She also recalls being the only female employee in the quality assurance department of a textile plant. A manager of the lab, Setara was the one who was creating formulations for the textile dyes and chemicals. She says that people were always surprised to see a young woman managing a whole department.
“Maybe, in my character, there is something that I embrace challenges,” says Setara.
She goes on to explain that while living in China she learned basic conversational Chinese (to prove it, she speaks a bit of it during the interview): “I learned only 1,200 Chinese characters out of 10 thousand available in the ancient Chinese (or 5,500 in a simplified version of Chinese)”.
However, Setara also admits that she has never had any interest in household chores, especially cooking.
“In our culture, it is believed that a girl is born with the skill to cook. However, I first cooked a meal, when I was already in the last year of school. I have five sisters and one brother, and our mother used to divide our household chores among us to teach us the basic household tasks. Whenever was my time to cook, I would swap with one of my sisters,” says Setara with a laugh.
She further added that prolonged periods of living alone have made her turn into an expert chef on selective dishes. Now, Setara has a different opinion on cooking as she believes that cooking is an art and a very special skill anyone may grasp.
Halal meat in the mosque
It is food that presents the most issues for her in Lithuania. Setara, a Muslim, as the majority of her country’s population, says that the greatest challenge here is to find halal meat.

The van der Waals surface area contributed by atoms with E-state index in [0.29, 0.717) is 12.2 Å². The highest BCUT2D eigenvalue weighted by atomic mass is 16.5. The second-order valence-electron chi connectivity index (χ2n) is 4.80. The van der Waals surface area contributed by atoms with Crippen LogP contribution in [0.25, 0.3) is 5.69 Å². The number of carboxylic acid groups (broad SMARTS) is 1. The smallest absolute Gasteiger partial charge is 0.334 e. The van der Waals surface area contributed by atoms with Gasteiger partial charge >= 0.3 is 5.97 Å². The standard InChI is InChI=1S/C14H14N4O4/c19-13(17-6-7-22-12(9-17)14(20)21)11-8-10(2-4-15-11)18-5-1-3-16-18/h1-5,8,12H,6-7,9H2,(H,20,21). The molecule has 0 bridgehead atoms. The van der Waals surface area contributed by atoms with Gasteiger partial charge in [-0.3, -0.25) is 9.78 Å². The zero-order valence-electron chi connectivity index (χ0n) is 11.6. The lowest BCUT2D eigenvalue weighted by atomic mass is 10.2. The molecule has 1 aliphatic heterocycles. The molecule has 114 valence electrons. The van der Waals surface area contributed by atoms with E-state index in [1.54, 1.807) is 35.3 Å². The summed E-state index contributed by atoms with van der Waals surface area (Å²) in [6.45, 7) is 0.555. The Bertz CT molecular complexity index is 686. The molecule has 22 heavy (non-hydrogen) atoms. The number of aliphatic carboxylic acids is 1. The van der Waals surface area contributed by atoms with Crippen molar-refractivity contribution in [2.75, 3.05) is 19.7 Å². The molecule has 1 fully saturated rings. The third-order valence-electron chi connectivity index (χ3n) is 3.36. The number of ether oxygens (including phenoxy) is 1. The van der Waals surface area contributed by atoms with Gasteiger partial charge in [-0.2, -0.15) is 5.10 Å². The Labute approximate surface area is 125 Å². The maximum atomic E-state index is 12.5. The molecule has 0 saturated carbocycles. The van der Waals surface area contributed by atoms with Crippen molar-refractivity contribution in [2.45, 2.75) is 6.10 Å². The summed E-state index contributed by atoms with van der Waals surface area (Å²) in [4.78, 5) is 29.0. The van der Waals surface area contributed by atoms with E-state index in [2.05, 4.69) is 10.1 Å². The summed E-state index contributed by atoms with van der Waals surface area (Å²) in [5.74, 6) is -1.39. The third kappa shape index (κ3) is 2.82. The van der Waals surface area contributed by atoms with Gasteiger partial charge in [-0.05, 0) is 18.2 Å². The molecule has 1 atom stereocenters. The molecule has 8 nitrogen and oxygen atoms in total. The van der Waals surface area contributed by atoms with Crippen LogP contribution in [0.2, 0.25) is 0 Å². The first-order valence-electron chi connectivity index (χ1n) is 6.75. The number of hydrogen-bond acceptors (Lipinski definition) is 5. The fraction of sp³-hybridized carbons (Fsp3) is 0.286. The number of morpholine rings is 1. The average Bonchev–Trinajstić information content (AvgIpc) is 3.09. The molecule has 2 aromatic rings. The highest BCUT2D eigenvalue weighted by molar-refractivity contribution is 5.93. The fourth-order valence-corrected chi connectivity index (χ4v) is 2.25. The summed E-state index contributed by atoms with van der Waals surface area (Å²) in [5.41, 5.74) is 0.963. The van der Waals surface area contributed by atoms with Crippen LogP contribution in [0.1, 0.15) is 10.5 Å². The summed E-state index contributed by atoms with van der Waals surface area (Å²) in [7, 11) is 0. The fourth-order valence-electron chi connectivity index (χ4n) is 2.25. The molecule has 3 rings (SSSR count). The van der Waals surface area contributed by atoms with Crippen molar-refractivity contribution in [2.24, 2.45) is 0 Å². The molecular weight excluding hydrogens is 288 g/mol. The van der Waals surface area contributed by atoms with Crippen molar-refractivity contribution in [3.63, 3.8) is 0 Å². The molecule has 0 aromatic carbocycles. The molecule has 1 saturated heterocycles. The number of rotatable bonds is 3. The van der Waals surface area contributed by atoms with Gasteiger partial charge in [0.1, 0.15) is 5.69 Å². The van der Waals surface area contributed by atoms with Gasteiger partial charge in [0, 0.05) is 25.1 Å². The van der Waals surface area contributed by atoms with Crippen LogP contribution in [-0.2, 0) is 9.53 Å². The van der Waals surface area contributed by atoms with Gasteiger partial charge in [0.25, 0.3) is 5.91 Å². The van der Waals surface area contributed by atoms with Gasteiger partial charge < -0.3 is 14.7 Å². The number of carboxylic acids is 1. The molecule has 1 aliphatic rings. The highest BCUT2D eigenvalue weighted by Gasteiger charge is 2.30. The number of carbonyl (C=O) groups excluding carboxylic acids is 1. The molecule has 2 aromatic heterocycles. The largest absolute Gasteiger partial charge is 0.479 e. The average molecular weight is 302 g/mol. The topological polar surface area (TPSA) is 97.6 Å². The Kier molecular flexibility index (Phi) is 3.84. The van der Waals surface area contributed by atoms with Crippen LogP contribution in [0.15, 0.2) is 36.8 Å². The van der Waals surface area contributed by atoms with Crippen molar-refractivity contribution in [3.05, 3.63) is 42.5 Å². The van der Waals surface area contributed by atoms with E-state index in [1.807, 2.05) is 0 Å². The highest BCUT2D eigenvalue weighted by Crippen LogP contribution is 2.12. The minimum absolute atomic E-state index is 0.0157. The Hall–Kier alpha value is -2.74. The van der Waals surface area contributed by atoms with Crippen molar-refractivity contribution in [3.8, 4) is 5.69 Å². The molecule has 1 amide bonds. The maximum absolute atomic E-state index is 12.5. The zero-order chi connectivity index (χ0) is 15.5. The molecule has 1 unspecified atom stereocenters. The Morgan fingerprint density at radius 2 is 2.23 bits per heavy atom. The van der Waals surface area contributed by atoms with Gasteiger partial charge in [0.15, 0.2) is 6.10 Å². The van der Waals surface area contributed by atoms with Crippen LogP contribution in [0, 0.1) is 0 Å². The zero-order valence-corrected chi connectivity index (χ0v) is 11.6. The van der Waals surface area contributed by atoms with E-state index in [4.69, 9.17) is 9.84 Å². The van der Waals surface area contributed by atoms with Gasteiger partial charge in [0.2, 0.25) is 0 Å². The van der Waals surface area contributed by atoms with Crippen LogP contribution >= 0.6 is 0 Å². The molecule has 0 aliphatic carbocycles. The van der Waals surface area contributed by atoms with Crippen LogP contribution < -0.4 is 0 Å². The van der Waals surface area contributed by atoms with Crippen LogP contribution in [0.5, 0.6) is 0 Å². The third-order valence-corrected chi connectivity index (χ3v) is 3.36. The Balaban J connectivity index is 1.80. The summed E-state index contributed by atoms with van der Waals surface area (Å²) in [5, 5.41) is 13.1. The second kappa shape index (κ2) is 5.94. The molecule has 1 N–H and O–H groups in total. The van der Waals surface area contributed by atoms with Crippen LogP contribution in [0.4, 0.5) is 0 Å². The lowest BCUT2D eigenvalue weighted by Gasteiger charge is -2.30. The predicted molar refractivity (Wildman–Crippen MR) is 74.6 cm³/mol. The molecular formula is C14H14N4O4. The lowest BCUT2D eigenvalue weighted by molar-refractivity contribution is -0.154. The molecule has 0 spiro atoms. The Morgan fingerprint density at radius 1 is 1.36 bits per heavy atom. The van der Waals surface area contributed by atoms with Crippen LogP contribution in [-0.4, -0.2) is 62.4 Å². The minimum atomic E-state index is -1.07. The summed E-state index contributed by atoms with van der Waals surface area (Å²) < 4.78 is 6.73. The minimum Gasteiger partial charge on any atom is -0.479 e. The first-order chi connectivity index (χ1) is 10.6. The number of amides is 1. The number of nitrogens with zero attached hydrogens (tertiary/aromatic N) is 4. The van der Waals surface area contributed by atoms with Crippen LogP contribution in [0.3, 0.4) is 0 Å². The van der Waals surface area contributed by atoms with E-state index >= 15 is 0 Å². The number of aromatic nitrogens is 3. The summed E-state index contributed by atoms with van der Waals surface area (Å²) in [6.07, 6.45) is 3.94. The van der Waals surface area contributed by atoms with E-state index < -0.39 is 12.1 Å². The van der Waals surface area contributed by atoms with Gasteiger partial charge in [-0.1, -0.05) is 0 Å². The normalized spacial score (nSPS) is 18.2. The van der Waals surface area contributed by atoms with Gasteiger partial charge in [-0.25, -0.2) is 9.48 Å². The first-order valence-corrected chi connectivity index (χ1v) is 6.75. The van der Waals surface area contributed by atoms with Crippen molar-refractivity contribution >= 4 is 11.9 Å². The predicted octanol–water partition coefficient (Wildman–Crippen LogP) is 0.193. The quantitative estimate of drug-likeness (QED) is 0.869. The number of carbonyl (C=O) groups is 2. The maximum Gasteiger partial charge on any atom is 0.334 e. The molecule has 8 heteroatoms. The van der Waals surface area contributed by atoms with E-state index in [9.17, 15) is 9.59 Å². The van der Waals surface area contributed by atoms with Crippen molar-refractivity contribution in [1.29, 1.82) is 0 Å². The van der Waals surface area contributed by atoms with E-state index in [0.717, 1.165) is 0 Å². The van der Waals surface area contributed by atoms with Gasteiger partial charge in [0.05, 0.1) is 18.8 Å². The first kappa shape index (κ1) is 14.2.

“Sometimes people think that we only don’t eat pork and the rest of the meat is halal, which is not true. Muslims can only eat meat, which comes from the permitted animal slaughtered in an Islamic way,” explains Setara.
Recently, some places where one can buy halal meat in Kaunas have opened. Also, according to Setara, Kaunas has an active Muslim community meeting in the mosque. During Ramadan, one could get a free warm meal there in the evenings for Iftar, which is served by the expat Muslims from different countries. And in the time of Eid al-Adha festival, which is one of the biggest Muslim celebrations, people were sharing fresh meat with the community.
“In Islam religion and Muslim belief, for Eid-al-Adha, if you slaughter an animal, you must divide the meat into three parts – one goes to your relatives, one to your neighbours and poor people, and only one third you can leave to yourself. Muslims living in Lithuania often don’t have relatives here, and they don’t know poor people, so on the day of the festival, they brought the meat to the mosque. I know some students who took several packages of free meat that day!” says Setara.
Both by preference and necessity, Setara became nearly vegetarian in Lithuania. She loves vegetables, so she does not see this lifestyle as a challenge. Except… There is not enough variety.